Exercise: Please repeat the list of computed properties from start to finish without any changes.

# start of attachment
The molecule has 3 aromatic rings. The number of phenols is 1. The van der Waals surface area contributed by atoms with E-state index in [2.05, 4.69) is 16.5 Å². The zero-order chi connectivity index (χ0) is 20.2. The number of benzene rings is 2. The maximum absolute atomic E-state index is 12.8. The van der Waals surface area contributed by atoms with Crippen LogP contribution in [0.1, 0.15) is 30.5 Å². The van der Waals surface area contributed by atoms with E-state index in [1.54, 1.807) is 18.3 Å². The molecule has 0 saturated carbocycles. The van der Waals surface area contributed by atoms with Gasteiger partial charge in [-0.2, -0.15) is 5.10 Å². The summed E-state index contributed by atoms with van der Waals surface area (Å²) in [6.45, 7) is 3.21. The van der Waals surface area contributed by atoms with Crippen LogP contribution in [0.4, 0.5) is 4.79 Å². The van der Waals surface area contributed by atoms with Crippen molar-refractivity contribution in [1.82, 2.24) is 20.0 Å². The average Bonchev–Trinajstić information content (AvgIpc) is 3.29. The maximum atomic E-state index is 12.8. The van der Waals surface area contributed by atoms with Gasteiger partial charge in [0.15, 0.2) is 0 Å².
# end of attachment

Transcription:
The molecule has 3 aromatic rings. The number of phenols is 1. The van der Waals surface area contributed by atoms with E-state index in [2.05, 4.69) is 16.5 Å². The zero-order chi connectivity index (χ0) is 20.2. The number of benzene rings is 2. The maximum absolute atomic E-state index is 12.8. The van der Waals surface area contributed by atoms with Crippen LogP contribution in [0.1, 0.15) is 30.5 Å². The van der Waals surface area contributed by atoms with E-state index in [1.54, 1.807) is 18.3 Å². The molecule has 0 saturated carbocycles. The van der Waals surface area contributed by atoms with Gasteiger partial charge in [-0.2, -0.15) is 5.10 Å². The summed E-state index contributed by atoms with van der Waals surface area (Å²) in [6.45, 7) is 3.21. The van der Waals surface area contributed by atoms with Crippen LogP contribution in [0.4, 0.5) is 4.79 Å². The van der Waals surface area contributed by atoms with Crippen molar-refractivity contribution in [1.82, 2.24) is 20.0 Å². The average Bonchev–Trinajstić information content (AvgIpc) is 3.29. The maximum atomic E-state index is 12.8. The van der Waals surface area contributed by atoms with Gasteiger partial charge in [0.15, 0.2) is 0 Å².